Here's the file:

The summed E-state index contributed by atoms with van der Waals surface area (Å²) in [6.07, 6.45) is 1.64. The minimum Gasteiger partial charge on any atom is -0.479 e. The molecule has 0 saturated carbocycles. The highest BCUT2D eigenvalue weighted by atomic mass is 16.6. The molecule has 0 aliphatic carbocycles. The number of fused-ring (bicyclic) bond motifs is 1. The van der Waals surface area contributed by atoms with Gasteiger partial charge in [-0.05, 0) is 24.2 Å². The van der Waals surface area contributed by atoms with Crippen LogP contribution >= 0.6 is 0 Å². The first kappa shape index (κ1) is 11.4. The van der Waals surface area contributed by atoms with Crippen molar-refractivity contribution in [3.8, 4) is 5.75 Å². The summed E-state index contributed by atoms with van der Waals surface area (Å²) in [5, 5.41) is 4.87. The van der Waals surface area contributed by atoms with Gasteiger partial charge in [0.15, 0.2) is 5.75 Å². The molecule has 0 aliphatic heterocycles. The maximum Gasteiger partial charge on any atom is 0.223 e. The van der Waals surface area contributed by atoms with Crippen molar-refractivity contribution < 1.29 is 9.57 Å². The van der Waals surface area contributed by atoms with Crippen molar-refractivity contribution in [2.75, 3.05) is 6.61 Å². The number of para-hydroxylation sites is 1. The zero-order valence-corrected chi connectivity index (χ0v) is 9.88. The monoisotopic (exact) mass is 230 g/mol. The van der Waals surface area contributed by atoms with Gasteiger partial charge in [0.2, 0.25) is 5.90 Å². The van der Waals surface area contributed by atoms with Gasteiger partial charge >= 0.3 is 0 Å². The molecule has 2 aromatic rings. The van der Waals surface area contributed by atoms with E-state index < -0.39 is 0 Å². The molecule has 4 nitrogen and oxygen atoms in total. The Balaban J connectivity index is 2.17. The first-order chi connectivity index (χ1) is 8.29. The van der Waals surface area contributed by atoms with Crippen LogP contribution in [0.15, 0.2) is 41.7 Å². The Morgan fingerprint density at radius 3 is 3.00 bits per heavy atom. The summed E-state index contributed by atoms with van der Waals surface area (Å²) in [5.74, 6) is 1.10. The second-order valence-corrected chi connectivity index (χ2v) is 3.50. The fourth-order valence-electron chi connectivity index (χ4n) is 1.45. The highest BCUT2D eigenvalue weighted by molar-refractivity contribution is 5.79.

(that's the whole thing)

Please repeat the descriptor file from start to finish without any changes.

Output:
The summed E-state index contributed by atoms with van der Waals surface area (Å²) in [6.07, 6.45) is 1.64. The minimum Gasteiger partial charge on any atom is -0.479 e. The molecule has 0 saturated carbocycles. The highest BCUT2D eigenvalue weighted by atomic mass is 16.6. The molecule has 0 aliphatic carbocycles. The number of fused-ring (bicyclic) bond motifs is 1. The van der Waals surface area contributed by atoms with Gasteiger partial charge in [-0.05, 0) is 24.2 Å². The van der Waals surface area contributed by atoms with Crippen LogP contribution >= 0.6 is 0 Å². The first kappa shape index (κ1) is 11.4. The van der Waals surface area contributed by atoms with Crippen molar-refractivity contribution in [3.8, 4) is 5.75 Å². The summed E-state index contributed by atoms with van der Waals surface area (Å²) in [5, 5.41) is 4.87. The van der Waals surface area contributed by atoms with Gasteiger partial charge in [0.15, 0.2) is 5.75 Å². The molecule has 0 aliphatic heterocycles. The maximum Gasteiger partial charge on any atom is 0.223 e. The van der Waals surface area contributed by atoms with Crippen molar-refractivity contribution < 1.29 is 9.57 Å². The van der Waals surface area contributed by atoms with Crippen molar-refractivity contribution in [2.75, 3.05) is 6.61 Å². The number of para-hydroxylation sites is 1. The zero-order valence-corrected chi connectivity index (χ0v) is 9.88. The monoisotopic (exact) mass is 230 g/mol. The van der Waals surface area contributed by atoms with Gasteiger partial charge in [0.2, 0.25) is 5.90 Å². The van der Waals surface area contributed by atoms with Gasteiger partial charge >= 0.3 is 0 Å². The molecule has 2 aromatic rings. The van der Waals surface area contributed by atoms with E-state index < -0.39 is 0 Å². The molecule has 4 nitrogen and oxygen atoms in total. The Balaban J connectivity index is 2.17. The first-order chi connectivity index (χ1) is 8.29. The van der Waals surface area contributed by atoms with Crippen LogP contribution in [0.15, 0.2) is 41.7 Å². The Morgan fingerprint density at radius 3 is 3.00 bits per heavy atom. The summed E-state index contributed by atoms with van der Waals surface area (Å²) in [5.74, 6) is 1.10. The second-order valence-corrected chi connectivity index (χ2v) is 3.50. The fourth-order valence-electron chi connectivity index (χ4n) is 1.45. The highest BCUT2D eigenvalue weighted by molar-refractivity contribution is 5.79.